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HHS Announces Compliance Review Program for HIPAA Electronic Transactions


In April, the U.S. Department of Health and Human Services (HHS) announced the launch of a compliance review program to assess covered entities’ compliance with the rules for electronic health care transactions under the Health Insurance Portability and Accountability Act (HIPAA). Let’s look at some details.

Regulatory objectives

HIPAA rules impose standards for specified transactions involving the electronic exchange of health care data, including transaction formats and code sets. The Affordable Care Act (ACA) added requirements for operating rules for the existing transactions, unique health plan identifiers (HPIDs), and standards for electronic funds transfers and electronic health care claims attachments. These rules are intended to:

  • Increase efficiency
  • Improve the quality and accuracy of information
  • Reduce overall health care costs

Nine covered entities — a mix of health plans and clearinghouses — will be selected for this initial round of compliance reviews under the compliance review program.

Questions and answers

A separate “What to Expect” Q&A document provides additional information on the program, explaining:

  • How selected entities will be notified,
  • That reviews could take four to six months to complete, and
  • Under what manner the reviews will be conducted.

The Q&As note that entities selected for review will use a portal to upload requested files and will have just 30 days after information about the portal is provided to submit transactions and other information for review. The HHS will review submissions within 30 days after receipt, and will then notify the entity of its findings and any necessary corrective action.

According to the announcement, the program will focus on remediation through corrective action plans but, in cases of willful and egregious noncompliance, monetary penalties may be assessed.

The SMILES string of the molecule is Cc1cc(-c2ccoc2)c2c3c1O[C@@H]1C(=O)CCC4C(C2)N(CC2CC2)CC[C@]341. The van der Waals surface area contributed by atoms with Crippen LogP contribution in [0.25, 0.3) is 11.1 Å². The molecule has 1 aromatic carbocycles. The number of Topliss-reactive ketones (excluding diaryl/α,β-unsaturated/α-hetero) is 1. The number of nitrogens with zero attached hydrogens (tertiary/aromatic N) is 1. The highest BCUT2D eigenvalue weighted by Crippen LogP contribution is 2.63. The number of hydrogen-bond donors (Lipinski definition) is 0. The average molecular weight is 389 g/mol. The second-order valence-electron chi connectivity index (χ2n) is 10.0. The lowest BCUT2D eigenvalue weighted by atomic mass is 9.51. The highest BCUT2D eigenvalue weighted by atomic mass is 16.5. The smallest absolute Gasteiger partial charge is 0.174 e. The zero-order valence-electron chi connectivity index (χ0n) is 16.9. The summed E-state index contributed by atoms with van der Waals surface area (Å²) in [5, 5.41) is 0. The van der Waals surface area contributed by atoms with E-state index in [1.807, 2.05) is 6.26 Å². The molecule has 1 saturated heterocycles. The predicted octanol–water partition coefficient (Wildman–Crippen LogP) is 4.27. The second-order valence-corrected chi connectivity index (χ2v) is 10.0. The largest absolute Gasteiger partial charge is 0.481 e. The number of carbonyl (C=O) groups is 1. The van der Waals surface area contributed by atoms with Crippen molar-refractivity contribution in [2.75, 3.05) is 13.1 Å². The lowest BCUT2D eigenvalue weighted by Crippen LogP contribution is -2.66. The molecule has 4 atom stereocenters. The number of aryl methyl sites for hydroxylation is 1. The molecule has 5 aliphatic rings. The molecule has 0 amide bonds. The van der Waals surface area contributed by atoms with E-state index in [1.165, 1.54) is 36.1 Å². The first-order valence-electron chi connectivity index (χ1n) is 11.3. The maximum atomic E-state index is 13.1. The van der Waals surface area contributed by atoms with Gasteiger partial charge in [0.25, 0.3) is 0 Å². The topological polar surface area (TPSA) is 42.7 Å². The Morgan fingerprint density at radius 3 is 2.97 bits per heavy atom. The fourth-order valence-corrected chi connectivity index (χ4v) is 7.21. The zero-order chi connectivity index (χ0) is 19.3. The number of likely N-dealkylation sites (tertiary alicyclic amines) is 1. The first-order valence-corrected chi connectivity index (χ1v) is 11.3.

Prep steps

Another document lays out “prep steps” that health care plans can take to prepare for a compliance review. The prep steps document refers to transactions that health care plans conduct themselves and transactions conducted by clearinghouses on a plan’s behalf.

But no reference is made to transactions by third-party administrators (TPAs) or other business associates. This may mean that the compliance review program will focus on health insurers, though cautious self-insured health plans and TPAs may take this opportunity to assess their compliance with these rules.

Also, though the supporting materials refer to unique identifiers, we suspect that HPIDs won’t be included in these reviews, considering the Centers for Medicare and Medicaid Services’ nonenforcement policy and proposed regulations to eliminate HPIDs.

Comprehensive requirements

HIPAA is a comprehensive legislative act incorporating many regulatory requirements. Electronic transactions and data privacy are among the most important. For more information on the compliance review program and how it may affect your organization, contact your benefits advisor.

 CMS extends “grandmothered plans” nonenforcement policy

In late March, the Centers for Medicare and Medicaid Services (CMS) announced another extension of the limited nonenforcement policy allowing states to permit insurers in the individual and small group markets to renew health insurance policies they’d otherwise have to cancel because of noncompliance with certain insurance market reforms under the ACA.

The CMS generally continues the terms and conditions applicable to last year’s extension of this transitional policy first announced in 2013. Under this latest guidance, however, states may permit insurers that have continually renewed eligible nongrandfathered individual and small group policies since January 1, 2014, to again renew that coverage for a policy year beginning on or before October 1, 2020, provided that the policies end by January 1, 2021. Health insurers relying on this nonenforcement policy must send an informational notice — the content of which hasn’t changed from last year — to affected individuals and employers.

The individual and small group market plans under this transitional policy are sometimes referred to as “grandmothered plans.” These plans are distinct under the ACA from “grandfathered plans,” which are plans that were in existence on March 23, 2010, and haven’t undergone certain prohibited changes. Although both plan types are exempt from many ACA requirements, it’s important to accurately determine which exemption applies to identify the applicable provisions. Grandfathered plans were the subject of a recent agency request for information gathering input to better understand the challenges for plans and insurers in avoiding loss of grandfathered status.



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